Such ‘dressing up’ of iron, seen by most architectural historians as a kind of structural deceit, at Abbey Mills provides a symbolic embellishment of the building’s engineering function. For the Victorians, morality and architecture were inseparable and the morality of architecture was expressed through style and decoration. To Victorian architectural critics like Ruskin, the engineering function of this building would have possessed no moral meaning in itself precisely because it was divested of all such symbolism. Therefore, the moral value of Abbey Mills is communicated through its decorative and symbolic elements: the cruciform plan and cathedral-like doors use religious symbolism to elevate its meaning above mere utility; the exterior façades include features alluding to Gothic Venice – the apotheosis of nobility in architecture, according to Ruskin – while the interior use of decorative ironwork represents an attempt to both elevate iron as a noble constructive material and to give further symbolic meaning to the functional aspects of the building.
The spaces of the Abbey Mills Pumping Station, as the visible part and symbolic representation of a largely invisible system, are ones where old and new conceptions of sewer space collide: Bazalgette’s new rational understanding of sewers conflates with the architectural embellishments which use an older symbolic language to suggest the nobility of both sewers and the constructive material associated with them, namely iron. It remains a point of contention whether these new ideas really did successfully displace and transform the old conceptions of the wider public.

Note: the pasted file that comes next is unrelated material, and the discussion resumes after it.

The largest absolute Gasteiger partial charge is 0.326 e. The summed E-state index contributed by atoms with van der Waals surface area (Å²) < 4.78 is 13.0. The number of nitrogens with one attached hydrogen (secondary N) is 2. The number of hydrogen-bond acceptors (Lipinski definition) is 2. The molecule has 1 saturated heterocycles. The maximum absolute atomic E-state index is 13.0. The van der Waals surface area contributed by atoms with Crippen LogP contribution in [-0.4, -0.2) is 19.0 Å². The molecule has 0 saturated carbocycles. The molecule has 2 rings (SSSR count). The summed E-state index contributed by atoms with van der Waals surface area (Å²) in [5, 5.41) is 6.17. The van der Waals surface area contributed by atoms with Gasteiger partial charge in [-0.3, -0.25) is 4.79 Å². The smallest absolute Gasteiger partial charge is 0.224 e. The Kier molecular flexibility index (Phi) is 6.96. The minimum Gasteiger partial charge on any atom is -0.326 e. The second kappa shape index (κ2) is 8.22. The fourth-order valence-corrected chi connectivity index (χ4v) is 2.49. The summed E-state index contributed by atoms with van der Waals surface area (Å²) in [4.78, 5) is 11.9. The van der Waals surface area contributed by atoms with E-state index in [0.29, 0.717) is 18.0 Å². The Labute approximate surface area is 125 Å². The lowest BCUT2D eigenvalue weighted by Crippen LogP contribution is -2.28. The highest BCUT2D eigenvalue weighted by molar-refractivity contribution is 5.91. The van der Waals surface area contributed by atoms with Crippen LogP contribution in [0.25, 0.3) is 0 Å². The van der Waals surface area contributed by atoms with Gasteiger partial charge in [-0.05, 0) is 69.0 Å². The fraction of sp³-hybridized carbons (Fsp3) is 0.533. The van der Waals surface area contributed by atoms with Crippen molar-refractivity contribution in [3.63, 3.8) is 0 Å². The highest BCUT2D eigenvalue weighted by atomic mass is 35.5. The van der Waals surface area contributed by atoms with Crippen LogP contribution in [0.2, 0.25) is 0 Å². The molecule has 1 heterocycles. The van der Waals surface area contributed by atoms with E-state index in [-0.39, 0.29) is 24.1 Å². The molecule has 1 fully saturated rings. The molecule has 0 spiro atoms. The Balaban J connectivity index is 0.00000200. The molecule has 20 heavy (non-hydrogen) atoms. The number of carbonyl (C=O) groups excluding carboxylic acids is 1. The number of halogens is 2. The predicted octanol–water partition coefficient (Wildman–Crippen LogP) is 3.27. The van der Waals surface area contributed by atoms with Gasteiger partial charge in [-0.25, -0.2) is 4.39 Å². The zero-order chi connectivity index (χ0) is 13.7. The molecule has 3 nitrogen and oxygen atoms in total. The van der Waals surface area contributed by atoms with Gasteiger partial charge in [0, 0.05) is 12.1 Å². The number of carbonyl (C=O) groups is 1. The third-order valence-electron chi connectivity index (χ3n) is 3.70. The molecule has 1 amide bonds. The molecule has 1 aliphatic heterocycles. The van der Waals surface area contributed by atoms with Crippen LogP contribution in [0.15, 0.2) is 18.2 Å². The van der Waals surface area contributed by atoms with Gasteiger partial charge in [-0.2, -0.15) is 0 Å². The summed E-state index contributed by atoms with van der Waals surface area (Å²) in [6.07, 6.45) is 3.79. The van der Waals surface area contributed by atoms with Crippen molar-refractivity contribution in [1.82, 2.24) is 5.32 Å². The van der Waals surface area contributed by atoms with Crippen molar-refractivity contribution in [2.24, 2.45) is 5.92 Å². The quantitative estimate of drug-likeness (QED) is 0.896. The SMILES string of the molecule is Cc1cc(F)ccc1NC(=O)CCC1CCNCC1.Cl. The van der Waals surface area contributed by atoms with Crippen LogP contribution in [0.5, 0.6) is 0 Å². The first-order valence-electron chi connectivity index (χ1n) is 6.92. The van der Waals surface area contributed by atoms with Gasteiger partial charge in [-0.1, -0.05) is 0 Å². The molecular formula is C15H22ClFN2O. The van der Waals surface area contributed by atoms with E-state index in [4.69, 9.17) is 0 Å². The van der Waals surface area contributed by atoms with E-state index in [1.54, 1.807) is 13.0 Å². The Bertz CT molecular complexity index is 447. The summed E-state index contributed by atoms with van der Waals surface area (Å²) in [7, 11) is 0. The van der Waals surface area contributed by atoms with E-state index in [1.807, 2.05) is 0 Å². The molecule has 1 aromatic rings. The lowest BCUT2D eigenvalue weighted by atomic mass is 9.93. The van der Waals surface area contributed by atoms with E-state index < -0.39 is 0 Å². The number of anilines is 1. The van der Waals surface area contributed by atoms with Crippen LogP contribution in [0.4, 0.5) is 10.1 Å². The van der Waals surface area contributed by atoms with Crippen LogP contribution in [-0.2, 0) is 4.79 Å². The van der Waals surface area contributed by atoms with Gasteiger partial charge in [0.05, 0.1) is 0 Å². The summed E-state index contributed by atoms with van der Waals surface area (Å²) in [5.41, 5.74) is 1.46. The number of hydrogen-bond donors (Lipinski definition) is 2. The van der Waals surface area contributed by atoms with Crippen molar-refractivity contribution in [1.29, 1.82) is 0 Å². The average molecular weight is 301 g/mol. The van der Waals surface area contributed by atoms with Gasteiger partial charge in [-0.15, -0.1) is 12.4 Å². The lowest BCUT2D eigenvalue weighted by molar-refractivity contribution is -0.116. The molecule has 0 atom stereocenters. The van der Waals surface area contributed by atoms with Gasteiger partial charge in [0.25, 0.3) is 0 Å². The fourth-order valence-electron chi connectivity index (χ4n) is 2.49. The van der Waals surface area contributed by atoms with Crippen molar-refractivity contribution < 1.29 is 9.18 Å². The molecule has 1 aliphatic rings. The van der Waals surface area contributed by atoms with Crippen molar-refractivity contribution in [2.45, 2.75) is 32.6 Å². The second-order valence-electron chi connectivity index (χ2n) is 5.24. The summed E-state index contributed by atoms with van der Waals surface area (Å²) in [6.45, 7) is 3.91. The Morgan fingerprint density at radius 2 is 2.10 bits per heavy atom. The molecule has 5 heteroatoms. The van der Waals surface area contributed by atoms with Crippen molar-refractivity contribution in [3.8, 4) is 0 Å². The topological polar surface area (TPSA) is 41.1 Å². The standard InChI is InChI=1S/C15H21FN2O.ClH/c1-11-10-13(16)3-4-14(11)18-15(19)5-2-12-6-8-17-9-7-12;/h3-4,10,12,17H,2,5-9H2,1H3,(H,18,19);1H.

On 30 July 1868, many of London’s dignitaries did see Abbey Mills when a sumptuous banquet was held at the site to mark the official opening of the entire sewer system north of the Thames (6). Visitors, who were each supplied with a copy of Bazalgette’s description of the building, marvelled at the lack of smell, the lightness of construction and the rich floral ornamentation, all of which suggested a true ennoblement of the sewer and its function.But such a sense of nobility depended on the effective concealment of the underground parts of the building where the sewage was pumped. In the almost identical ceremony that took place at Crossness on 4 April 1865, visitors also admired the beauty of the ornament and the ‘poetical’ qualities of the religious symbolism, but many also descended into the crypt-like space of part of the vast subterranean sewage reservoir (7). Despite the temporary exclusion of the sewage and the dazzling lighting, some visitors felt distinct unease at the thought of being in such close proximity to ‘the filthiest mess in Europe’ ready to ‘leap out like a black panther’ after the guests had left. It was in these underground spaces, close to the ‘ignoble’ sewage, that older associations were stimulated. The complete invisibility of these spaces at Abbey Mills perhaps closed down opportunities for such associations to emerge. However, such concealment by no means marks the demise of these older conceptions: rather, it has been contended that: ‘in mental life, nothing that has once taken shape can be lost … everything is somehow preserved and can be retrieved under the right circumstances’.